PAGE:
joseph quinn and lupita nyong'o standing next to each other with a cat
(Paramount Pictures)

‘A Quiet Place: Day One’ Is a Must-See Franchise Best

A world where making a sound can bring your own demise is terrifying, and A Quiet Place: Day One asks us how that’d work in New York City. The third installment to the franchise is a prequel, taking us to day one of the invasion and how the world reacted.

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While the first two films focused on the Abbott family and their unique ability to survive together, as aliens that hunt with incredibly sensitive hearing terrorize the remaining human population, Day One shows us the frantic energy of the story’s beginnings, as everyone is trying to navigate what these invaders are going to do. Sam (Lupita Nyong’o) is in the city with her group, off to see a show. The only reason she’s there is because she wants pizza from a specific place, but suddenly the group leader, Reuben (Alex Wolff), tells her they have to go.

It is then that the invasion begins, much in the same way it was shown at the beginning of Part II. No one quite knows what is going on, people are screaming and dying, and the government is making things worse because they simply don’t know what to do. Trapped in a city with the bridges blown to pieces, Sam and her cat Frodo are trying to navigate a quiet city when she meets Eric (Joseph Quinn), and suddenly this movie about surviving becomes so much more.

Eric very clearly needs Sam, and while she might not admit to needing him, she does, and the two form a deep connection in a world where everyone is frantically trying to just survive for themselves.

There are characters we’ve met before trapped there, like Djimon Hounsou’s Henri, but what makes this film so special is how we get to know these characters. Sam and Eric don’t know each other, and yet they want each other to survive, and that’s beautiful to watch.

A different kind of New York

In the first moments of the movie, it is said how loud New York actually is. We go into this knowing that things are really boisterous just naturally in the city, and we, as the audience, already know what these invaders are like. The bustle of the city is terrifying because every single noise could end up taking someone from the “city of dreams.”

Still, director and writer Michael Sarnoski didn’t ruin what makes this city special. It still feels warm and busy and full of life as people are dying constantly around Eric and Sam. Sam’s determination to go somewhere in the city that makes her feel whole may feel outrageous given the stakes, but it grounds the entire film and her as a character. Eric’s decision to help her shows that these two have found each other in the unknown and are determined to survive together.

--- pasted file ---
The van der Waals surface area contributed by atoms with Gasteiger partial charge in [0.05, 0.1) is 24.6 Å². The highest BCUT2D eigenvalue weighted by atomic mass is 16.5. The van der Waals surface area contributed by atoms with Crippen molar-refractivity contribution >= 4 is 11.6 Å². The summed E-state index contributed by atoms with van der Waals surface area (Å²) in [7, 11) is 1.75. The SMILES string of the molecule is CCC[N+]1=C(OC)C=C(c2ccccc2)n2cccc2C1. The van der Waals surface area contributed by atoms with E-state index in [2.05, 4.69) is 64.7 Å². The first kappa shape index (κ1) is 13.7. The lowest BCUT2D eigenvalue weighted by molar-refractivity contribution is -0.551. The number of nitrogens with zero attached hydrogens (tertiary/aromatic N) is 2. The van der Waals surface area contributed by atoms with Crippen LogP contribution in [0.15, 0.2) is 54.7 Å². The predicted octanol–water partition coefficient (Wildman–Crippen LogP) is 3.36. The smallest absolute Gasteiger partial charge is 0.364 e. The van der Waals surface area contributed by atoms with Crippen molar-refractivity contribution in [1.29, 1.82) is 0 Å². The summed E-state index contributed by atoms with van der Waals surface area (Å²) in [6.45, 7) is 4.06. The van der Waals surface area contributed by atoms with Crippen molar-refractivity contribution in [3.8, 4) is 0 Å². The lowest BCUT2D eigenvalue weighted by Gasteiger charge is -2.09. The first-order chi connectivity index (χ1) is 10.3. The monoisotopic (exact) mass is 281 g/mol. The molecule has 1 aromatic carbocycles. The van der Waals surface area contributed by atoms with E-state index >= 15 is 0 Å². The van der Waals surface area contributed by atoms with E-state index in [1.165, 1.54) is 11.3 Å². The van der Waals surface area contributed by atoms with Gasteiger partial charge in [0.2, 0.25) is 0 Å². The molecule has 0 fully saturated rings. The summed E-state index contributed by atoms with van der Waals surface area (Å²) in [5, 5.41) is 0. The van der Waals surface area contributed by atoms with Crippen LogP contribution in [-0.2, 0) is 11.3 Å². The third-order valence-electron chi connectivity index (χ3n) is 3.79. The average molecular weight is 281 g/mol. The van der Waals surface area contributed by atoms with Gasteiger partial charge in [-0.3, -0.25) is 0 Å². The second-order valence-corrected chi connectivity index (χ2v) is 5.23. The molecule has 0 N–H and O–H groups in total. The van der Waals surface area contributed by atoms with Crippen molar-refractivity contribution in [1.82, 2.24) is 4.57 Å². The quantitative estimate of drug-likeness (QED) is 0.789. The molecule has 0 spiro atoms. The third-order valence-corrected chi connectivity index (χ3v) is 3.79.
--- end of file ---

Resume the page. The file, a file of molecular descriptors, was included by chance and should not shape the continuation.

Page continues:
A Quiet Place: Day One has all the typical flair of a film from this world. Scary aliens will jump out of nowhere; you will hear someone make a noise and freeze in your seat, but it’s also so much more than that. There is something about Day One that is just so beautiful to watch unfold. The final moments of this movie are something that I truly cannot stop thinking about. They’re powerful and moving, and it shows where each of these characters fits into this universe best.

If you’re wondering if Day One is a necessary entry into A Quiet Place as a franchise, I will say: It is my favorite movie of the three so far. I found it breathtaking. I wanted to see what Eric and Sam would do each new step of the way, and I highly suggest seeing it as soon as possible in theaters.

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Rachel Leishman
Rachel Leishman (She/Her) is an Assistant Editor at the Mary Sue. She's been a writer professionally since 2016 but was always obsessed with movies and television and writing about them growing up. A lover of Spider-Man and Wanda Maximoff's biggest defender, she has interests in all things nerdy and a cat named Benjamin Wyatt the cat. If you want to talk classic rock music or all things Harrison Ford, she's your girl but her interests span far and wide. Yes, she knows she looks like Florence Pugh. She has multiple podcasts, normally has opinions on any bit of pop culture, and can tell you can actors entire filmography off the top of her head. Her work at the Mary Sue often includes Star Wars, Marvel, DC, movie reviews, and interviews.